Old enough, young enough!

24.11.2021 | Business Consulting

Just got back from a 10k run and spent my time on the road thinking about some things that I realized are important to me. And I thought to myself that I am old enough to have learned a few valuable lessons that Life has fortunately taught me, but not old enough really to consider myself a wise sage. Being at the halfway point in my career, I am young enough to know that I still have a lot to learn... But where has life and my career taken me so far? Here is a shot at taking stock of the lessons I've learned thus far:

Old enough young enough

1. Live and Love like there is no tomorrow!

That’s right, one of the first business lessons I have learned is that you cannot take anything with you once you are gone! For that reason, it is important to balance all of your enthusiasm for your work with a lot of enthusiasm for your life and your most important relationships. For me, it has become important to look at my life holistically. Job Success, Adventures, Love, Health, Fitness (running, in my case…) and Nutrition all need to feed into one another. When one of these key areas in life crumble or fail, so do all the others at the end of the day. So be aware of this and work actively to ensure that you achieve the balance your life needs. Personally, I believe that Love is probably the one attribute that will carry you through the toughest of challenges in your darkest of days, with health, fitness and nutrition following right behind. If you get these areas in your life right, the rest – such as job success and adventures – will follow …

2. At work, be a leader and hire managers (you’ll have to lead them, too!)

Probably related to the point above, leadership is most important in your role at work. There is a big difference between leadership and management. Leaders inspire and give vision to where an individual,
a team or a company is headed, managers get the job done at the team level, throughout the organization. But being a leader requires more than just management skills. And I don’t mean you have to be hired as a c-level leader. You can be a leader in any position at work. And to be a leader,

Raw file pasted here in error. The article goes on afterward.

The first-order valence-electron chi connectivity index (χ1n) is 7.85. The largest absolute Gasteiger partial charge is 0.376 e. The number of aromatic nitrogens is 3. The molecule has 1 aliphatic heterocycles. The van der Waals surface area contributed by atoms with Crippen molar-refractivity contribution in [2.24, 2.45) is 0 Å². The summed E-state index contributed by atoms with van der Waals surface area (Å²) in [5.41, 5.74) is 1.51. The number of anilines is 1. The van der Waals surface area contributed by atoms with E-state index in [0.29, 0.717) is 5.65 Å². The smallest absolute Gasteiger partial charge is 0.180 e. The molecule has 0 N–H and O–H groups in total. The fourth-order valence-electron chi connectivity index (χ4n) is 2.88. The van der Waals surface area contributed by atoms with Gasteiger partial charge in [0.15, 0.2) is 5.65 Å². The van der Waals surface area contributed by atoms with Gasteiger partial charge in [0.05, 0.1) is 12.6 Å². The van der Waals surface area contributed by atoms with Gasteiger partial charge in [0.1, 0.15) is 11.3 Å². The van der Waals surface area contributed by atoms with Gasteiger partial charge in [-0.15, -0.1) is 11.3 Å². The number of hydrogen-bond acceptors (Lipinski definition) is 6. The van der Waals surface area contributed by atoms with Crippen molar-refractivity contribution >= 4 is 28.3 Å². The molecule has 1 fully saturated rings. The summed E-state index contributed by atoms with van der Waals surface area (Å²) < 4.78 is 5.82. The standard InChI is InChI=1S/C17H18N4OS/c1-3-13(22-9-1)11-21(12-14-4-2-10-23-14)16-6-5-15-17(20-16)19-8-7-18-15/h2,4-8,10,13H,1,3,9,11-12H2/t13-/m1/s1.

regardless at what level in the hierarchy, all it takes are some important ingredients that will carry you, your team and your company to the next level: Communication, Respect, Recognition, Purpose of Mission and Role Model. Let me take you through some overlying thoughts on each area without going into the nitty gritty of it all:


This happens to be what I would call the „mother of all motivation“. Speaking regularly and openly with your team about goals and objectives, whether on a team level or at a company level, giving feedback on performance, advice on personal and professional growth and keeping tabs on how your team and your people are doing will lead the people around you to feel that you care about them as individuals and not just pieces of some grand puzzle. This applies to the market in general
and also your customers/clients. And while you’re doing all this communication, don’t forget to LISTEN as well. Most innovation ideas come from employees at even the lowest ranks, or from your customers. Ignoring them will be your downfall. Oh, and communication is probably the number one factor in love and your relationships as well, so please take heed of this advice.